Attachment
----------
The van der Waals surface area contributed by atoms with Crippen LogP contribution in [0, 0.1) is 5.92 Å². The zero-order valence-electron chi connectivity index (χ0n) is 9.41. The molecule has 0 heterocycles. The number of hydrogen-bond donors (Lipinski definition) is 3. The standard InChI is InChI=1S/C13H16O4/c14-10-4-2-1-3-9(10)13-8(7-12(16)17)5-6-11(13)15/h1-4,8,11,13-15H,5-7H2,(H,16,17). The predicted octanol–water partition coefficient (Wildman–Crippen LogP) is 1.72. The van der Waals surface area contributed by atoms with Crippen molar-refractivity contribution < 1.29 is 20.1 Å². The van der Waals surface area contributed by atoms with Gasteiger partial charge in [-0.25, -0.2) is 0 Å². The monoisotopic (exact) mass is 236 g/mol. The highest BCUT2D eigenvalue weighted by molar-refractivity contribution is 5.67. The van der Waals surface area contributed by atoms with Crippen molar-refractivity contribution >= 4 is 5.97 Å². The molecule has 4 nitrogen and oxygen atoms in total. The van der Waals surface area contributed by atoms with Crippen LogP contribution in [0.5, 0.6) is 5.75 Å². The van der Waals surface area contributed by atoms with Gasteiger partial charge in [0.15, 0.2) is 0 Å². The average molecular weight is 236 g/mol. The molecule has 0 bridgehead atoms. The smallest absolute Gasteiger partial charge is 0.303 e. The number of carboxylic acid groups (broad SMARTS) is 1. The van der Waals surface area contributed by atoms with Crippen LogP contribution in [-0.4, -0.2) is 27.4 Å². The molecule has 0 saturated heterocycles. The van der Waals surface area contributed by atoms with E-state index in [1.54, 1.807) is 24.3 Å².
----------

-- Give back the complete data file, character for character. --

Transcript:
The van der Waals surface area contributed by atoms with Crippen LogP contribution in [0, 0.1) is 5.92 Å². The zero-order valence-electron chi connectivity index (χ0n) is 9.41. The molecule has 0 heterocycles. The number of hydrogen-bond donors (Lipinski definition) is 3. The standard InChI is InChI=1S/C13H16O4/c14-10-4-2-1-3-9(10)13-8(7-12(16)17)5-6-11(13)15/h1-4,8,11,13-15H,5-7H2,(H,16,17). The predicted octanol–water partition coefficient (Wildman–Crippen LogP) is 1.72. The van der Waals surface area contributed by atoms with Crippen molar-refractivity contribution < 1.29 is 20.1 Å². The van der Waals surface area contributed by atoms with Gasteiger partial charge in [-0.25, -0.2) is 0 Å². The monoisotopic (exact) mass is 236 g/mol. The highest BCUT2D eigenvalue weighted by molar-refractivity contribution is 5.67. The van der Waals surface area contributed by atoms with Crippen molar-refractivity contribution >= 4 is 5.97 Å². The molecule has 4 nitrogen and oxygen atoms in total. The van der Waals surface area contributed by atoms with Crippen LogP contribution in [0.5, 0.6) is 5.75 Å². The van der Waals surface area contributed by atoms with Gasteiger partial charge in [0.15, 0.2) is 0 Å². The average molecular weight is 236 g/mol. The molecule has 0 bridgehead atoms. The smallest absolute Gasteiger partial charge is 0.303 e. The number of carboxylic acid groups (broad SMARTS) is 1. The van der Waals surface area contributed by atoms with Crippen LogP contribution in [-0.4, -0.2) is 27.4 Å². The molecule has 0 saturated heterocycles. The van der Waals surface area contributed by atoms with E-state index in [1.54, 1.807) is 24.3 Å².